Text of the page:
Kram the Midiman

Screenshot 2020-09-28 at 9.26.58 PM

Click on the picture above to watch the movie

This recording is the result of having solved the problem of how to record MIDI data from the Continuum to Logic Pro X through a MIDI interface.
My Continuum had arrived with a
Roland UM-ONE MIDI to USB interface. When recording MIDI data and playing them back to the Continuum I was getting weird results like randomly generated continuous controller data altering different parameters of the Continuum. I also have a ContinuuMini and had noticed that playing back the same track with it I was instead getting straightforward results.
So I posted my problem to the Haken Continuum Users group on Facebook and here Richard Kram came to the rescue! After many trials and errors he finally came to the conclusion that the culprit was the MIDI interface. The ContinuuMini has a USB port so it does not need an interface and that explained why I was getting different results playing back the same track on the two instruments.
I had taken for granted that the Roland interface was the right one for the task of translating MIDI data to and from the Continuum to and from the computer. I had read I needed one for firmware upgrades and so on. The interface has a switch to select if it is used with a tablet or a computer. Neither setting seemed to work correctly. Richard Kram suggested to try out a different MIDI interface. I happen to have an old (1 in, 1 out) Midiman MIDI interface. A soon as I replaced MIDI interface everything started working smoothly.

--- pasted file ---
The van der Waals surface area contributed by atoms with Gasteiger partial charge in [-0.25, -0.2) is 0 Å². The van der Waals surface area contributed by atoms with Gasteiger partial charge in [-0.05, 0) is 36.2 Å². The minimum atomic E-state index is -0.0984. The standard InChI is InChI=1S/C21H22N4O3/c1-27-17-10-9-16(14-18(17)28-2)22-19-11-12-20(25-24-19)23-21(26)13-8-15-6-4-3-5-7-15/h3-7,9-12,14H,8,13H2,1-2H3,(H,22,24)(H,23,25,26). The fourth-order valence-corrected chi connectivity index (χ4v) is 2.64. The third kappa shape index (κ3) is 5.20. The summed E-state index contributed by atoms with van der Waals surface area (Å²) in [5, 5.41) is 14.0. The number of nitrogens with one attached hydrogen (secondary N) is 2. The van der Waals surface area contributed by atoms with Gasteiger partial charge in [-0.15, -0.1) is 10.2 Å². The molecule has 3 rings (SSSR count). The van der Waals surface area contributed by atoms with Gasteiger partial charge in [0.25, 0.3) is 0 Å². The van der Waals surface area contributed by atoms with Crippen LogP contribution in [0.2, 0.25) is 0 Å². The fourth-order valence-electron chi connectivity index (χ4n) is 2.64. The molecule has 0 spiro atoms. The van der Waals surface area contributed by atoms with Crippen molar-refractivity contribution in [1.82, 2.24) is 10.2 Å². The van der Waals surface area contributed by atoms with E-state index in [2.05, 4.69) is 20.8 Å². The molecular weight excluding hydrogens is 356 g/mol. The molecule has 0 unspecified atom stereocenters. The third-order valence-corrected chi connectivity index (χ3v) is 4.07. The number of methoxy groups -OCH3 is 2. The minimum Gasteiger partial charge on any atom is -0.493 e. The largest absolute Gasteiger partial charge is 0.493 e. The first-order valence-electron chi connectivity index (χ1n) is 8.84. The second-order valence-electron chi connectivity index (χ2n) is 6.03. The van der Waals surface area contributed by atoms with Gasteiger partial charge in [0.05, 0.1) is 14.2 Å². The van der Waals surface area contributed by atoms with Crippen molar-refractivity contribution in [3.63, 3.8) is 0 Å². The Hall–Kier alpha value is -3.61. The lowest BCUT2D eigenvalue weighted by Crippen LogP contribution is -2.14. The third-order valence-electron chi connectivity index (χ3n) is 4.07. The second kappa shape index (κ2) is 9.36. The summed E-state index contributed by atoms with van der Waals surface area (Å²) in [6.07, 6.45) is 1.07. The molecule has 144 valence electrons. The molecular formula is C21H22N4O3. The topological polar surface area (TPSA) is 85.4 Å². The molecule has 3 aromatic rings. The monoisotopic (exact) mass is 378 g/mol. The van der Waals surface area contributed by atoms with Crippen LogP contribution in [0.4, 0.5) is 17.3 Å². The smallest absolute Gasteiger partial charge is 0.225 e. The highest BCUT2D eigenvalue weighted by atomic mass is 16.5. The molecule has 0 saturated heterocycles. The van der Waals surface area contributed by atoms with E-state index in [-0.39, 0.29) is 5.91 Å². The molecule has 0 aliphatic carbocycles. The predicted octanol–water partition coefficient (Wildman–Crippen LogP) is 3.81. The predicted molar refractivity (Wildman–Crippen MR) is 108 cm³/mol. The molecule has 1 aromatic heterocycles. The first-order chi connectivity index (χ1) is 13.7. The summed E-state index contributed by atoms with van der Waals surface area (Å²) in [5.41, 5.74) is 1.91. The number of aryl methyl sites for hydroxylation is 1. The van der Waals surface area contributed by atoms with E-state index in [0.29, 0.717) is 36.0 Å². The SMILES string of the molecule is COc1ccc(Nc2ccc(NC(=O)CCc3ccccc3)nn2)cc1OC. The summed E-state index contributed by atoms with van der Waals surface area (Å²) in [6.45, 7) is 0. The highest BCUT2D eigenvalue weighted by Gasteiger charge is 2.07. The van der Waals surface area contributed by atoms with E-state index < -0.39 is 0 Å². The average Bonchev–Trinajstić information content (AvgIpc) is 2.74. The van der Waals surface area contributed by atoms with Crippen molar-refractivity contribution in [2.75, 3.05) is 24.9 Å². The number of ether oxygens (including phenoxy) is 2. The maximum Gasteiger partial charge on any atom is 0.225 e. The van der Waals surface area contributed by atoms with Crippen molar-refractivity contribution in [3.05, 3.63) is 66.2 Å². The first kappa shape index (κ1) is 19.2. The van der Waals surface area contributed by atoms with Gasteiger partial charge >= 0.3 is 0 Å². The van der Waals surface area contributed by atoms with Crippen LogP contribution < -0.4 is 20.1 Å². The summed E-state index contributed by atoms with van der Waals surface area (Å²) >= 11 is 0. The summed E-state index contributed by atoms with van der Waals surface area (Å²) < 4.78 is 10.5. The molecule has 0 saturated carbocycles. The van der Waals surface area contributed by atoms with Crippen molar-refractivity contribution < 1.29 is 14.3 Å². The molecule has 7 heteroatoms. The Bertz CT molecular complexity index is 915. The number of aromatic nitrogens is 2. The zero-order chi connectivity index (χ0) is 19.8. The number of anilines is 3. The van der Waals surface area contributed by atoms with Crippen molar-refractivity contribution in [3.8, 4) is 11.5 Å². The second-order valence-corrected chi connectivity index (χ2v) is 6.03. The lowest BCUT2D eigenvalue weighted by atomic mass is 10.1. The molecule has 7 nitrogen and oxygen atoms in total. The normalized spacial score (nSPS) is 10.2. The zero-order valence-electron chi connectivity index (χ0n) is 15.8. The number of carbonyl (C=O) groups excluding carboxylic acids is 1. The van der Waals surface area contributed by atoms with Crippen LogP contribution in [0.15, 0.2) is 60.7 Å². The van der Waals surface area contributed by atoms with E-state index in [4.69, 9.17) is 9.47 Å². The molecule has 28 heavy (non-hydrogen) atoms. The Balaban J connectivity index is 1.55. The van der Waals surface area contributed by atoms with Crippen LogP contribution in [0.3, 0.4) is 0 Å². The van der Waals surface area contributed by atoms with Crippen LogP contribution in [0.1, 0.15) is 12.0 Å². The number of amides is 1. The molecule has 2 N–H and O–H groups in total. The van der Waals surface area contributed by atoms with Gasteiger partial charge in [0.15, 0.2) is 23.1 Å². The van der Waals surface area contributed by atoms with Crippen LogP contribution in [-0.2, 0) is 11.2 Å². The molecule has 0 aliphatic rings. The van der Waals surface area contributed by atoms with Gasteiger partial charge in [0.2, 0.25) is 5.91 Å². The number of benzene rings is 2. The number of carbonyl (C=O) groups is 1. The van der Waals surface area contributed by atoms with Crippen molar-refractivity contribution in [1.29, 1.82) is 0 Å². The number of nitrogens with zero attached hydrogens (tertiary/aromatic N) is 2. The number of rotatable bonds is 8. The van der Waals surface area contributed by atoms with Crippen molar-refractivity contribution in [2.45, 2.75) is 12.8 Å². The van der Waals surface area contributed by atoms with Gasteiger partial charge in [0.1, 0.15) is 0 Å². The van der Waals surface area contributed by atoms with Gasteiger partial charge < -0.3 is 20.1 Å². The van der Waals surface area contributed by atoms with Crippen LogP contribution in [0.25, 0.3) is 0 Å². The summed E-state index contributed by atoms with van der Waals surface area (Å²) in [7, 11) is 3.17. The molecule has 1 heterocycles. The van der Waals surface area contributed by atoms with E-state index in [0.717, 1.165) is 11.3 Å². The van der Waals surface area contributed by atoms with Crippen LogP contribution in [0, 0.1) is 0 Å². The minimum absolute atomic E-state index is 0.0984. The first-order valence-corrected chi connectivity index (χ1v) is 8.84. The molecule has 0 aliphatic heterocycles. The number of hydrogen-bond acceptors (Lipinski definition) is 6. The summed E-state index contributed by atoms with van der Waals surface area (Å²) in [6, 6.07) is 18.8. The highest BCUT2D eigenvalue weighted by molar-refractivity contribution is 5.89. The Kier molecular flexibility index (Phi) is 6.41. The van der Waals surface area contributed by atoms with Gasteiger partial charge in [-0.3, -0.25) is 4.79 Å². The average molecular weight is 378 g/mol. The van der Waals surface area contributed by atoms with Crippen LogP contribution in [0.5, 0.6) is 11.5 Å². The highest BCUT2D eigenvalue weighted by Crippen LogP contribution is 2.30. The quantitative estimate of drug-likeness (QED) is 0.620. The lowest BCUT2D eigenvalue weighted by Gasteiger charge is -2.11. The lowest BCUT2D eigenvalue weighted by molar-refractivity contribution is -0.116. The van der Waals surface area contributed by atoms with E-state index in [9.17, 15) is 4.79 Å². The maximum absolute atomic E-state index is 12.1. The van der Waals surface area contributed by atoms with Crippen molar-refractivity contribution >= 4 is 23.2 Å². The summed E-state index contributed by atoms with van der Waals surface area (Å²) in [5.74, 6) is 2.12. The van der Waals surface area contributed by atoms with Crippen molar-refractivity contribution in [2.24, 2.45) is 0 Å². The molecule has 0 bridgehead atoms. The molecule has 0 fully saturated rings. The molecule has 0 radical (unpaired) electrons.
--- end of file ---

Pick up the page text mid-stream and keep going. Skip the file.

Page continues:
The only concern remains how to avoid “MIDI loops” (see my previous
blog post).

This piece uses a combination of two patches, one played by the Continuum and the other one played by the ContinuuMini but having recorded my performance as MIDI data I was able to add a couple of sounds from Spectrasonics Omnisphere: a double bass and a theremin.
Extracting a few notes from the MIDI recording of the Continuum was not an easy task.

I use a “custom tuning grid” meaning that I am not playing in regular 12 equal divisions of an octave.

Even if my performance is somehow sloppy, I like its “gestural fluency”.